Richard Ruelas tells our story much better than we could. Read it here.
We have revived the tradition that started in Tempe, Arizona, over 125 years ago by Charles Hayden and his Hayden Flour Mills. While not milled at the iconic Hayden Flour Mills’ building, our fresh flour harkens back to a time when flour still was full of nutrients and flavor.
In 1874 Charles T. Hayden established the Hayden Flour Mills at the base of “A” mountain in Tempe. The mill depended on thousands of bushels of Pima and Maricopa Native American corn and wheat for its success. However, by the 1890’s, within forty years of the first settlements, the local Indian food system collapsed. For a while, Hayden partnered with farmers in Lehi, but eventually the mill sourced grain brought in by rail from out of state. By today’s standards, the mill started out as environmentally “green.” Four French stone bhur mills were powered by water from the free flowing Salt River. (It wasn’t until the 1920’s that the mill converted to electricity.) Over time, the stone mills were replaced with a high-capacity industrial rolling milling process. With consolidation in the milling industry, Hayden Flour Mills ceased operations in 1998 after 125 years of production. In 1873, there were 23,000 mills in the United States; by 1998 there were just 201 mills, with four firms accounting for 70% of total industry capacity.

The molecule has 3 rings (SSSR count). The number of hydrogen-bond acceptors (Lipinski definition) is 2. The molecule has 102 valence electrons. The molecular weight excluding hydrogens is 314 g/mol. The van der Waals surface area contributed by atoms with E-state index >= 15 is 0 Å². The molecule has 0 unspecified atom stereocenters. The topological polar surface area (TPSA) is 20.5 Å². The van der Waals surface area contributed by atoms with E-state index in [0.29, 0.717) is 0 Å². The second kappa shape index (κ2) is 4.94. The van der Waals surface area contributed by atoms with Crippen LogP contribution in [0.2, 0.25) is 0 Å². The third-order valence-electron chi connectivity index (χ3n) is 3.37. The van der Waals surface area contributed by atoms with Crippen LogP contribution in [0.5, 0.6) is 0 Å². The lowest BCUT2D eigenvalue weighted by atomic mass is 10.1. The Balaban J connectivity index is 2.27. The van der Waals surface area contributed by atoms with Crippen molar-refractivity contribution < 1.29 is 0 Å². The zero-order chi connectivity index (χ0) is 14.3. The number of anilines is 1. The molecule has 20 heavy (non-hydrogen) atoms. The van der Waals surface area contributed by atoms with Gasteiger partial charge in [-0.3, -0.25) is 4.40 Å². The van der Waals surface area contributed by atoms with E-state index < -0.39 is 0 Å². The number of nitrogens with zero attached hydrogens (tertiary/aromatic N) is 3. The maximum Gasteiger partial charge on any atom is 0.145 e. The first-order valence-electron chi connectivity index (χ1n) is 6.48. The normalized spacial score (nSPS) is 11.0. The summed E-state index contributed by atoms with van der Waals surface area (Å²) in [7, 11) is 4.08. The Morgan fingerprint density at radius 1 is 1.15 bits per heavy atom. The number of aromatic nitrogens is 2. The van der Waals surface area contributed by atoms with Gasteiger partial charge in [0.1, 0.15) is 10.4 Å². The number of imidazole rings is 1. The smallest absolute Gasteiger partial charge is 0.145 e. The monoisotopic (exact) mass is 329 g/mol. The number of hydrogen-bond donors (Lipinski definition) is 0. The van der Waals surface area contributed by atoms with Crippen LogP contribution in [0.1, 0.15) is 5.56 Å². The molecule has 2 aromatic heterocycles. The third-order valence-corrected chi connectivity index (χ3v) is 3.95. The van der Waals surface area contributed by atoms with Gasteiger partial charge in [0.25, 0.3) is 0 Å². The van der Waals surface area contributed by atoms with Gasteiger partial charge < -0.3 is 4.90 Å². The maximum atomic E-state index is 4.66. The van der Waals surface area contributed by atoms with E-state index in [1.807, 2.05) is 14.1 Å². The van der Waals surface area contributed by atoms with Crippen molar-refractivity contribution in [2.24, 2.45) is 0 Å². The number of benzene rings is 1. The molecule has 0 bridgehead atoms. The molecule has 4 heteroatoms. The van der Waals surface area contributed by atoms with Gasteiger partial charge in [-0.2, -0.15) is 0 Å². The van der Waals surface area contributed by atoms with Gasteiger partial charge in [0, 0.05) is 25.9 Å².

Today we grind organic grains on an Austrian stonemill. And we are even growing most of these grains locally! We are working with chefs, farmers and conservationists to revive Arizona's local grain economy in the spirit of Charles T. Hayden and his 1872 Hayden Flour Mill.
(Photo Credit Bill Steen)